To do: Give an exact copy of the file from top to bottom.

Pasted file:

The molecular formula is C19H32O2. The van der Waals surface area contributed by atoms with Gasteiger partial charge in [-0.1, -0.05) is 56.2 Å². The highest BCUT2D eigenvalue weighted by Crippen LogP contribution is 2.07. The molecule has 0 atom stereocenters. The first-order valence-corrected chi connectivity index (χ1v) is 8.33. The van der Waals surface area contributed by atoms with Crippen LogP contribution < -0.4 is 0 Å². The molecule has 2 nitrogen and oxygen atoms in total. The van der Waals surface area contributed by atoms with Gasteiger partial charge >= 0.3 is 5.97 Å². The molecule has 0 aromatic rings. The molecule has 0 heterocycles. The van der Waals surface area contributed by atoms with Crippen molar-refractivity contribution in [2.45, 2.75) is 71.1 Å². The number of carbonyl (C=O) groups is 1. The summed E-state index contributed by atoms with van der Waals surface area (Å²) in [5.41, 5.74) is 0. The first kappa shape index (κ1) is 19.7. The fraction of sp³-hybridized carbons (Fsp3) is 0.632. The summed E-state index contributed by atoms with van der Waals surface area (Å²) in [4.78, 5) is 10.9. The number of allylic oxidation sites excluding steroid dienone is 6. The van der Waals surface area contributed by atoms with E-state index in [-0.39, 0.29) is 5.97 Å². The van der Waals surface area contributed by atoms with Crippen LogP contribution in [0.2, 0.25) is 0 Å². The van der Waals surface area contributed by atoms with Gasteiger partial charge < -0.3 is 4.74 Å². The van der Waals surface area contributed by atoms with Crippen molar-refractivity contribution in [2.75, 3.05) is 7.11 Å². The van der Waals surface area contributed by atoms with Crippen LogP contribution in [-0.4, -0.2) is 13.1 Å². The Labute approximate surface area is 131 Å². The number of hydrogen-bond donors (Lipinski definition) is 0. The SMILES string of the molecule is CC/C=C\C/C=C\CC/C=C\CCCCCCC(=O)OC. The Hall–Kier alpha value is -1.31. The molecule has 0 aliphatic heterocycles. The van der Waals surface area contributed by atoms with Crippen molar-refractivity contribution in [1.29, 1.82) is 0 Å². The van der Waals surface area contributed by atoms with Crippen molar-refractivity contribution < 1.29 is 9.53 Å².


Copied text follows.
The molecular formula is C19H32O2. The van der Waals surface area contributed by atoms with Gasteiger partial charge in [-0.1, -0.05) is 56.2 Å². The highest BCUT2D eigenvalue weighted by Crippen LogP contribution is 2.07. The molecule has 0 atom stereocenters. The first-order valence-corrected chi connectivity index (χ1v) is 8.33. The van der Waals surface area contributed by atoms with Crippen LogP contribution < -0.4 is 0 Å². The molecule has 2 nitrogen and oxygen atoms in total. The van der Waals surface area contributed by atoms with Gasteiger partial charge >= 0.3 is 5.97 Å². The molecule has 0 aromatic rings. The molecule has 0 heterocycles. The van der Waals surface area contributed by atoms with Crippen molar-refractivity contribution in [2.45, 2.75) is 71.1 Å². The number of carbonyl (C=O) groups is 1. The summed E-state index contributed by atoms with van der Waals surface area (Å²) in [5.41, 5.74) is 0. The first kappa shape index (κ1) is 19.7. The fraction of sp³-hybridized carbons (Fsp3) is 0.632. The summed E-state index contributed by atoms with van der Waals surface area (Å²) in [4.78, 5) is 10.9. The number of allylic oxidation sites excluding steroid dienone is 6. The van der Waals surface area contributed by atoms with E-state index in [-0.39, 0.29) is 5.97 Å². The van der Waals surface area contributed by atoms with Crippen LogP contribution in [0.2, 0.25) is 0 Å². The van der Waals surface area contributed by atoms with Gasteiger partial charge < -0.3 is 4.74 Å². The van der Waals surface area contributed by atoms with Crippen molar-refractivity contribution in [2.75, 3.05) is 7.11 Å². The van der Waals surface area contributed by atoms with Crippen LogP contribution in [-0.4, -0.2) is 13.1 Å². The Labute approximate surface area is 131 Å². The number of hydrogen-bond donors (Lipinski definition) is 0. The SMILES string of the molecule is CC/C=C\C/C=C\CC/C=C\CCCCCCC(=O)OC. The Hall–Kier alpha value is -1.31. The molecule has 0 aliphatic heterocycles. The van der Waals surface area contributed by atoms with Crippen molar-refractivity contribution in [1.29, 1.82) is 0 Å². The van der Waals surface area contributed by atoms with Crippen molar-refractivity contribution < 1.29 is 9.53 Å².